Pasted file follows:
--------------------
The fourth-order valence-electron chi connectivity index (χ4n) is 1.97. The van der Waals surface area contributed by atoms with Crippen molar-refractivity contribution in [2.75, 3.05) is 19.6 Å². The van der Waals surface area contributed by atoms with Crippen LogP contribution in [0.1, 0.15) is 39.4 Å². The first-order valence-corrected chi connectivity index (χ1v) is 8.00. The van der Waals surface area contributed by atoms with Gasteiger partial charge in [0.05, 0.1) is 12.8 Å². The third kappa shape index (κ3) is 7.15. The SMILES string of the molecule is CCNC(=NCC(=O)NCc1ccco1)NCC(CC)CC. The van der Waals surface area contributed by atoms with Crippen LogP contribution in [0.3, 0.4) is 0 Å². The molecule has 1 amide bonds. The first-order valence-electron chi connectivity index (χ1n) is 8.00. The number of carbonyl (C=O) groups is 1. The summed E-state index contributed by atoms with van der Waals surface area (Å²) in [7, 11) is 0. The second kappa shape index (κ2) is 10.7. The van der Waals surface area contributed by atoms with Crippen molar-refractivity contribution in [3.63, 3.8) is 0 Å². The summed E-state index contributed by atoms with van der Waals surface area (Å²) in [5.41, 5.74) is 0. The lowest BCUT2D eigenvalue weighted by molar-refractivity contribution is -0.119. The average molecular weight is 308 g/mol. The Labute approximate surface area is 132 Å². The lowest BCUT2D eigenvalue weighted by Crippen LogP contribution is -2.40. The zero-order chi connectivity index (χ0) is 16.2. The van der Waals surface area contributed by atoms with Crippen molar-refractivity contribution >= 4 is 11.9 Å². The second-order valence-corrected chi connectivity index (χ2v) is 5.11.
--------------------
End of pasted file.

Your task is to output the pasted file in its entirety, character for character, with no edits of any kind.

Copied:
The fourth-order valence-electron chi connectivity index (χ4n) is 1.97. The van der Waals surface area contributed by atoms with Crippen molar-refractivity contribution in [2.75, 3.05) is 19.6 Å². The van der Waals surface area contributed by atoms with Crippen LogP contribution in [0.1, 0.15) is 39.4 Å². The first-order valence-corrected chi connectivity index (χ1v) is 8.00. The van der Waals surface area contributed by atoms with Gasteiger partial charge in [0.05, 0.1) is 12.8 Å². The third kappa shape index (κ3) is 7.15. The SMILES string of the molecule is CCNC(=NCC(=O)NCc1ccco1)NCC(CC)CC. The van der Waals surface area contributed by atoms with Crippen LogP contribution in [0.3, 0.4) is 0 Å². The molecule has 1 amide bonds. The first-order valence-electron chi connectivity index (χ1n) is 8.00. The number of carbonyl (C=O) groups is 1. The summed E-state index contributed by atoms with van der Waals surface area (Å²) in [7, 11) is 0. The second kappa shape index (κ2) is 10.7. The van der Waals surface area contributed by atoms with Crippen molar-refractivity contribution in [3.63, 3.8) is 0 Å². The summed E-state index contributed by atoms with van der Waals surface area (Å²) in [5.41, 5.74) is 0. The lowest BCUT2D eigenvalue weighted by molar-refractivity contribution is -0.119. The average molecular weight is 308 g/mol. The Labute approximate surface area is 132 Å². The lowest BCUT2D eigenvalue weighted by Crippen LogP contribution is -2.40. The zero-order chi connectivity index (χ0) is 16.2. The van der Waals surface area contributed by atoms with Crippen molar-refractivity contribution >= 4 is 11.9 Å². The second-order valence-corrected chi connectivity index (χ2v) is 5.11.